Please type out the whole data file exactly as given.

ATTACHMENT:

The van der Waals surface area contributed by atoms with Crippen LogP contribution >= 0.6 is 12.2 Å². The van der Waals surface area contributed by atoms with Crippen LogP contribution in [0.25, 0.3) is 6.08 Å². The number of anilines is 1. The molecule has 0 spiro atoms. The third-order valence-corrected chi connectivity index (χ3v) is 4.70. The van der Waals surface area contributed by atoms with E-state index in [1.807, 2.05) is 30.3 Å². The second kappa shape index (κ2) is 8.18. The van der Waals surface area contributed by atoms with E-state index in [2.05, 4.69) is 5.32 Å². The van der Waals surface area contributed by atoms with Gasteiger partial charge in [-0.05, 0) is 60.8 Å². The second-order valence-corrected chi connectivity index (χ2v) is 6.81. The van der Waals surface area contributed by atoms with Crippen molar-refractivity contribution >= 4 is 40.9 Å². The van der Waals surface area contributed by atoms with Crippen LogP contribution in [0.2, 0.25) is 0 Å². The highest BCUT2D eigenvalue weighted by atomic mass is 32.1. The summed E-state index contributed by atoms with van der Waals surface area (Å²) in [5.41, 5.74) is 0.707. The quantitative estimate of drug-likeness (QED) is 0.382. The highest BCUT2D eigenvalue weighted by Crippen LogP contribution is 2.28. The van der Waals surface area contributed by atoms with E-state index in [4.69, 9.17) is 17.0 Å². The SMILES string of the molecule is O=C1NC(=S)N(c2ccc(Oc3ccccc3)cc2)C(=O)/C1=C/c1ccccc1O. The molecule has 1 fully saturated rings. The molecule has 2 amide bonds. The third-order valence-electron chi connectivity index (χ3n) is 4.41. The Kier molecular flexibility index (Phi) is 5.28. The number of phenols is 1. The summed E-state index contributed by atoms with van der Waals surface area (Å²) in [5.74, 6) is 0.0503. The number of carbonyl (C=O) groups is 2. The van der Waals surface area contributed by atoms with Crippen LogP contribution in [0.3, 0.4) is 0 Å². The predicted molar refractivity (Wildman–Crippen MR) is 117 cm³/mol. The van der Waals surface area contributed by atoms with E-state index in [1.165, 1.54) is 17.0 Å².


The van der Waals surface area contributed by atoms with Crippen LogP contribution >= 0.6 is 12.2 Å². The van der Waals surface area contributed by atoms with Crippen LogP contribution in [0.25, 0.3) is 6.08 Å². The number of anilines is 1. The molecule has 0 spiro atoms. The third-order valence-corrected chi connectivity index (χ3v) is 4.70. The van der Waals surface area contributed by atoms with E-state index in [1.807, 2.05) is 30.3 Å². The second kappa shape index (κ2) is 8.18. The van der Waals surface area contributed by atoms with E-state index in [2.05, 4.69) is 5.32 Å². The van der Waals surface area contributed by atoms with Gasteiger partial charge in [-0.05, 0) is 60.8 Å². The second-order valence-corrected chi connectivity index (χ2v) is 6.81. The van der Waals surface area contributed by atoms with Crippen molar-refractivity contribution >= 4 is 40.9 Å². The van der Waals surface area contributed by atoms with Crippen LogP contribution in [0.2, 0.25) is 0 Å². The highest BCUT2D eigenvalue weighted by atomic mass is 32.1. The summed E-state index contributed by atoms with van der Waals surface area (Å²) in [5.41, 5.74) is 0.707. The quantitative estimate of drug-likeness (QED) is 0.382. The highest BCUT2D eigenvalue weighted by Crippen LogP contribution is 2.28. The van der Waals surface area contributed by atoms with E-state index in [4.69, 9.17) is 17.0 Å². The SMILES string of the molecule is O=C1NC(=S)N(c2ccc(Oc3ccccc3)cc2)C(=O)/C1=C/c1ccccc1O. The molecule has 1 fully saturated rings. The molecule has 2 amide bonds. The third-order valence-electron chi connectivity index (χ3n) is 4.41. The Kier molecular flexibility index (Phi) is 5.28. The number of phenols is 1. The summed E-state index contributed by atoms with van der Waals surface area (Å²) in [5.74, 6) is 0.0503. The number of carbonyl (C=O) groups is 2. The van der Waals surface area contributed by atoms with Crippen LogP contribution in [0.3, 0.4) is 0 Å². The predicted molar refractivity (Wildman–Crippen MR) is 117 cm³/mol. The van der Waals surface area contributed by atoms with E-state index in [1.165, 1.54) is 17.0 Å².